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University of Chichester

Digital Film Technologies

UCAS Code: IP73

Bachelor of Science (with Honours) - BSc (Hons)

Entry requirements


A level

B,B,C-B,C,C

Access to HE Diploma

M:15

The University welcomes the Extended Project Qualification and this will be taken into account in offers (where presented by an applicant).

International Baccalaureate Diploma Programme

28

Pearson BTEC Level 3 National Extended Diploma (first teaching from September 2016)

DMM-MMM

UCAS Tariff

104-112

About this course


Course option

3.0years

Full-time | 2021

Subject

Cinematography

During the degree students will have an unparalleled opportunity to collaborate with dedicated crafts people and makers from across the creative industries. You will be taught by a team of highly qualified professional practitioners and current industry figures including award winning directors, producers, designers, actors, writers, animators, editors and composers. With our digital technology facility students will be able to engage with state of the art spaces and equipment including a 300sqm Film Studio, a dedicated Green Screen Studio, professional standard postproduction facilities, creative labs, Mac and PC suites and Recording Studios.

Our approach gives aspiring creative technologists the real world experiences and employability skills needed to develop their careers in a range of screen based creative industries.

Students on the BSc Digital Film Technologies programme begin their course by being introduced and inducted on a wide range of creative apparatus. Ensuring students have an awareness of a range of hardware, software and the digital workflows all underpin the progress they will make through their specialist and hands on practical modules. Live briefs such as drama productions, multi-camera filming and post production projects allow for applied practice and development of team working skills required to progress through the course.

Throughout the course students will engage with numerous drama, performance and voice related projects with fellow students, staff and professional associates. Alongside aspiring filmmakers, writers and animators, students will collaborate across the department to gain an exceptional understanding of production practices and technology application, enhancing an extended range of vital employability skills needed to build a successful career.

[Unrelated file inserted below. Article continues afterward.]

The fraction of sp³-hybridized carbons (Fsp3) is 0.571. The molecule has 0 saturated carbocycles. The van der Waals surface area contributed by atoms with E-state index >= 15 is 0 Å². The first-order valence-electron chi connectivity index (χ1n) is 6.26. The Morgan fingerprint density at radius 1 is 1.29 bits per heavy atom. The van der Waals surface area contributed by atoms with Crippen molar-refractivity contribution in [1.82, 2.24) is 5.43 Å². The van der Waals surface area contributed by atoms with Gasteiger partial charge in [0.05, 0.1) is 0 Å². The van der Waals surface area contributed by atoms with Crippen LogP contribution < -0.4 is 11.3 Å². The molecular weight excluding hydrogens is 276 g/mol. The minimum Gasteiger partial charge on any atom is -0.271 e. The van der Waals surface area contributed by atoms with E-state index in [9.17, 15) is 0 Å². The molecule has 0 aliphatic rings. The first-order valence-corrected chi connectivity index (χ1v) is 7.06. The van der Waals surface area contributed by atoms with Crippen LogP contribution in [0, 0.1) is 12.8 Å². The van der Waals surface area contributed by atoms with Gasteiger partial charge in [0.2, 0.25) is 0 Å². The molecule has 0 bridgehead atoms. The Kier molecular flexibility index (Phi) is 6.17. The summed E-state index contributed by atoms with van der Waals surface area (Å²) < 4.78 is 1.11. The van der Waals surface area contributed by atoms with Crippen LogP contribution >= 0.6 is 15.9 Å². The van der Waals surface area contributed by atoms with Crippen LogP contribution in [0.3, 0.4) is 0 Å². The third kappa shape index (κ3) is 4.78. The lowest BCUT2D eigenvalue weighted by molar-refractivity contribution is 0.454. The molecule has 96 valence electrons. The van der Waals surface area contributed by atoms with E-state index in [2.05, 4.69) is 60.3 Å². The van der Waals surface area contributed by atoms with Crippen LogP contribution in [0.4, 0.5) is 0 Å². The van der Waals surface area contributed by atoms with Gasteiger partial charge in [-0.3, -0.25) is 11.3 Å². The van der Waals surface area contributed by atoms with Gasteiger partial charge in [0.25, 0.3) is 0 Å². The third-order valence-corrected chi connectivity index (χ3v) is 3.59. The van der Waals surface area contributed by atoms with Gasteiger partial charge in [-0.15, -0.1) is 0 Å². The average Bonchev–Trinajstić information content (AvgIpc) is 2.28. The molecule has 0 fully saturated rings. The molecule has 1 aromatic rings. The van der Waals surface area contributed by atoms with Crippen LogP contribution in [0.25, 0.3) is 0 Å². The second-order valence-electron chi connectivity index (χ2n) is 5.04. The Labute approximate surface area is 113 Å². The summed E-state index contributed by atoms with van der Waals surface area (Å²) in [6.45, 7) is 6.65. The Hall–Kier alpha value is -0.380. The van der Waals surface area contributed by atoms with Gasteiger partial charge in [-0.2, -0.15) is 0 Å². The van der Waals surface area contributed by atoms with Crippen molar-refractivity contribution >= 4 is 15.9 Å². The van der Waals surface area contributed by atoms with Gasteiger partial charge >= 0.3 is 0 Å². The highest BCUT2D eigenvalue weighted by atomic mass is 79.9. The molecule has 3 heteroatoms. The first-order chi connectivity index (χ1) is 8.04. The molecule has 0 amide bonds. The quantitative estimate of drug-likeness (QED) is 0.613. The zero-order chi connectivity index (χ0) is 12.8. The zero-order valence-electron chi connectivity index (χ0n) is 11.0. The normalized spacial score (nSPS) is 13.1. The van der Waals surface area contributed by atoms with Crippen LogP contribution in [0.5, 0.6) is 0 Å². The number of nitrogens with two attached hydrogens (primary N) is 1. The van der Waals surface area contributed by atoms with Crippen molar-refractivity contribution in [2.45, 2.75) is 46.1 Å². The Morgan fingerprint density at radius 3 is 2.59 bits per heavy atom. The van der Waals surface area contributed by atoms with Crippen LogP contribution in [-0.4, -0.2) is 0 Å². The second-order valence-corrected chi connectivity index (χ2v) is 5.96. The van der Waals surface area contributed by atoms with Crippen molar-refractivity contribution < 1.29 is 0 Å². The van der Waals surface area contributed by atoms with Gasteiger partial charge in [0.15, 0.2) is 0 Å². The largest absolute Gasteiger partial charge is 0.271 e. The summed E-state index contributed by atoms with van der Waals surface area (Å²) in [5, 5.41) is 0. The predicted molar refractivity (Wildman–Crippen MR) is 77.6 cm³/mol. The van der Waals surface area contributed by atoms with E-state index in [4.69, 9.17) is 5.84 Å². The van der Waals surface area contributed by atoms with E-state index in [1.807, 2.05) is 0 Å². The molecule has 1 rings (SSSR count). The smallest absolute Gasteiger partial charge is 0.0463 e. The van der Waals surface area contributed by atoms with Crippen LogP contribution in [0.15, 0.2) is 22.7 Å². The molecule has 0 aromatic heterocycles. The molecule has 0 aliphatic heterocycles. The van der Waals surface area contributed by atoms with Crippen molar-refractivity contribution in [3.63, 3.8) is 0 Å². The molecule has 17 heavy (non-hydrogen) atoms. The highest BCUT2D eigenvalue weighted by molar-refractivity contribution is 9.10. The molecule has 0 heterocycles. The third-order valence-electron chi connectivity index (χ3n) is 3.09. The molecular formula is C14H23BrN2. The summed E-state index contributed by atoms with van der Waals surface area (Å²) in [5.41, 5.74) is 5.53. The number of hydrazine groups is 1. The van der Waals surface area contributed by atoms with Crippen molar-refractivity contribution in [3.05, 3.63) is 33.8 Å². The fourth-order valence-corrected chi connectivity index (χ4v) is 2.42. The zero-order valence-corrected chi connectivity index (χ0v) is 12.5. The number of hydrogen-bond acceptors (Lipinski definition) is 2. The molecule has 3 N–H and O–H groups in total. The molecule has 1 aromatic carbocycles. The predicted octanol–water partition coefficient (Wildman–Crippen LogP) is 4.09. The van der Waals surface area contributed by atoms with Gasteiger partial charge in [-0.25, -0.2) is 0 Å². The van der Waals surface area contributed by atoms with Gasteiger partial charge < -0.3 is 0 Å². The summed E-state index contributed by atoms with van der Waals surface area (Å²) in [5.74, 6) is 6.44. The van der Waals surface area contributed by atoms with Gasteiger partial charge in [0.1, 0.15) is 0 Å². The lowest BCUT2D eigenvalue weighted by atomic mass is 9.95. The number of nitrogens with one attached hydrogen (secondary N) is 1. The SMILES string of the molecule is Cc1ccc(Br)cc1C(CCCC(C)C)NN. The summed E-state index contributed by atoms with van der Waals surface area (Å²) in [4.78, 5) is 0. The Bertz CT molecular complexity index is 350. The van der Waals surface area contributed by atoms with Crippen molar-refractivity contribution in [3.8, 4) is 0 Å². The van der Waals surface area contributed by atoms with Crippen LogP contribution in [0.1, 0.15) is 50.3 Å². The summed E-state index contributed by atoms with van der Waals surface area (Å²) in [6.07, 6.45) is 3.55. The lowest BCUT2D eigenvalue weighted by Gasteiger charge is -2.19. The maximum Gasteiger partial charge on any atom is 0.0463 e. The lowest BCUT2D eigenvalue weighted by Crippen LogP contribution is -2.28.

Opportunities to study the history, theory and cultural relevance of screen based content gives students the chance to investigate a range of interests throughout their degree beyond applied practice. The department runs field trips to international film festivals, professional film shoots and industry conventions on a regular basis, and by working with professional associates and on staff projects students can develop early career profiles on IMDB (Internet Movie Data Base).

Modules

Specialist modules cover Cinematography, Sound Design and Audio Capture, Recording Studio Operations, Studio Techniques for film and TV, Lighting and Grip, Motion Control, Cine Robotics and Motion Capture. As an accredited Avid Learning Partner we are able to train students to certificated level across the Avid Media Composer range of post production software. We also utilise a full range of post production software covering sound design, picture grading and SXF.

Tuition fees

Select where you currently live to see what you'll pay:

Channel Islands
£9,250
per year
England
£9,250
per year
EU
£14,050
per year
International
£14,050
per year
Northern Ireland
£9,250
per year
Scotland
£9,250
per year
Wales
£9,250
per year

The Uni


Course location:

Bognor Regis Campus

Department:

Creative Digital Technologies

TEF rating:
Read full university profile

What students say


How do students rate their degree experience?

The stats below relate to the general subject area/s at this university, not this specific course. We show this where there isn’t enough data about the course, or where this is the most detailed info available to us.

Cinematics and photography

Sorry, no information to show

This is usually because there were too few respondents in the data we receive to be able to provide results about the subject at this university.


Who studies this subject and how do they get on?

92%
UK students
8%
International students
62%
Male students
38%
Female students
85%
2:1 or above
4%
Drop out rate

Most popular A-Levels studied (and grade achieved)

B
B
E

After graduation